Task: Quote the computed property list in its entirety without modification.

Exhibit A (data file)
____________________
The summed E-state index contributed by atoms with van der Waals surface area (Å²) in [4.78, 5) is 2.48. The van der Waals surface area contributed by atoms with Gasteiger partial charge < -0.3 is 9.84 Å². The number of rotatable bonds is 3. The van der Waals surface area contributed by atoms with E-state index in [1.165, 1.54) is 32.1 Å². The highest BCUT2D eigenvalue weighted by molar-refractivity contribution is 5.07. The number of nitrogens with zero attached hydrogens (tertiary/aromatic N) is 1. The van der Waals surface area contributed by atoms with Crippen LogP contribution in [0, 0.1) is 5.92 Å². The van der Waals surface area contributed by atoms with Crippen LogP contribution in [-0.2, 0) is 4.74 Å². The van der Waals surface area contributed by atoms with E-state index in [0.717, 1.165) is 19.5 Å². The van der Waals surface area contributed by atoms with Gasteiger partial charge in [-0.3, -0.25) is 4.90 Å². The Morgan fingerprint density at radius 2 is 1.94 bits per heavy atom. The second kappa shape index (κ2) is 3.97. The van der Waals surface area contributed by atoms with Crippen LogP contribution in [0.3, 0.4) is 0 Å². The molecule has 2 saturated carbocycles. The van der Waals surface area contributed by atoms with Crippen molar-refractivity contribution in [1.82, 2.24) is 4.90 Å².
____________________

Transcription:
The summed E-state index contributed by atoms with van der Waals surface area (Å²) in [4.78, 5) is 2.48. The van der Waals surface area contributed by atoms with Gasteiger partial charge < -0.3 is 9.84 Å². The number of rotatable bonds is 3. The van der Waals surface area contributed by atoms with E-state index in [1.165, 1.54) is 32.1 Å². The highest BCUT2D eigenvalue weighted by molar-refractivity contribution is 5.07. The number of nitrogens with zero attached hydrogens (tertiary/aromatic N) is 1. The van der Waals surface area contributed by atoms with Crippen LogP contribution in [0, 0.1) is 5.92 Å². The van der Waals surface area contributed by atoms with Crippen LogP contribution in [-0.2, 0) is 4.74 Å². The van der Waals surface area contributed by atoms with E-state index in [0.717, 1.165) is 19.5 Å². The van der Waals surface area contributed by atoms with Gasteiger partial charge in [-0.3, -0.25) is 4.90 Å². The Morgan fingerprint density at radius 2 is 1.94 bits per heavy atom. The second kappa shape index (κ2) is 3.97. The van der Waals surface area contributed by atoms with Crippen LogP contribution in [0.3, 0.4) is 0 Å². The molecule has 2 saturated carbocycles. The van der Waals surface area contributed by atoms with Crippen molar-refractivity contribution in [1.82, 2.24) is 4.90 Å².